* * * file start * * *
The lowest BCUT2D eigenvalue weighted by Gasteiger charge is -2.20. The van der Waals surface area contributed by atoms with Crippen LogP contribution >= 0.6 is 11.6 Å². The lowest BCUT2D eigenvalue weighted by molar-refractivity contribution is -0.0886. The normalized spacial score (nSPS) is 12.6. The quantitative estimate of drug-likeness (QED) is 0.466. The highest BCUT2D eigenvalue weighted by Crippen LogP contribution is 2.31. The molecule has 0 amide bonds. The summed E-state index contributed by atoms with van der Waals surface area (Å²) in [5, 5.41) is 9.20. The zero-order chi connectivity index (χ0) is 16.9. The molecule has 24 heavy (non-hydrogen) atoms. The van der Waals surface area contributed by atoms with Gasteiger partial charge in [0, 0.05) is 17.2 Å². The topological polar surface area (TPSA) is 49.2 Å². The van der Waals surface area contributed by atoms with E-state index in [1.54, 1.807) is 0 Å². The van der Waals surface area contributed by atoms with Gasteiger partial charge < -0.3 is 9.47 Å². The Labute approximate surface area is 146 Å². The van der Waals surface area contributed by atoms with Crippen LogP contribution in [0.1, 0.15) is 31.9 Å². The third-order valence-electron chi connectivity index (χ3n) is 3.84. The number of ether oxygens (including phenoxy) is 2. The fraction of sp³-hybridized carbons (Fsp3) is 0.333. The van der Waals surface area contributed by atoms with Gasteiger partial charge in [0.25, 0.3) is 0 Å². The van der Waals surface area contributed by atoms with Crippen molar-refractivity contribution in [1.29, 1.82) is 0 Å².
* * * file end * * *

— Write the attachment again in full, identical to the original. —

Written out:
The lowest BCUT2D eigenvalue weighted by Gasteiger charge is -2.20. The van der Waals surface area contributed by atoms with Crippen LogP contribution >= 0.6 is 11.6 Å². The lowest BCUT2D eigenvalue weighted by molar-refractivity contribution is -0.0886. The normalized spacial score (nSPS) is 12.6. The quantitative estimate of drug-likeness (QED) is 0.466. The highest BCUT2D eigenvalue weighted by Crippen LogP contribution is 2.31. The molecule has 0 amide bonds. The summed E-state index contributed by atoms with van der Waals surface area (Å²) in [5, 5.41) is 9.20. The zero-order chi connectivity index (χ0) is 16.9. The molecule has 24 heavy (non-hydrogen) atoms. The van der Waals surface area contributed by atoms with Gasteiger partial charge in [0, 0.05) is 17.2 Å². The topological polar surface area (TPSA) is 49.2 Å². The van der Waals surface area contributed by atoms with E-state index in [1.54, 1.807) is 0 Å². The van der Waals surface area contributed by atoms with Gasteiger partial charge < -0.3 is 9.47 Å². The Labute approximate surface area is 146 Å². The van der Waals surface area contributed by atoms with Crippen LogP contribution in [0.1, 0.15) is 31.9 Å². The third-order valence-electron chi connectivity index (χ3n) is 3.84. The number of ether oxygens (including phenoxy) is 2. The fraction of sp³-hybridized carbons (Fsp3) is 0.333. The van der Waals surface area contributed by atoms with Gasteiger partial charge in [0.25, 0.3) is 0 Å². The van der Waals surface area contributed by atoms with Crippen molar-refractivity contribution in [1.29, 1.82) is 0 Å².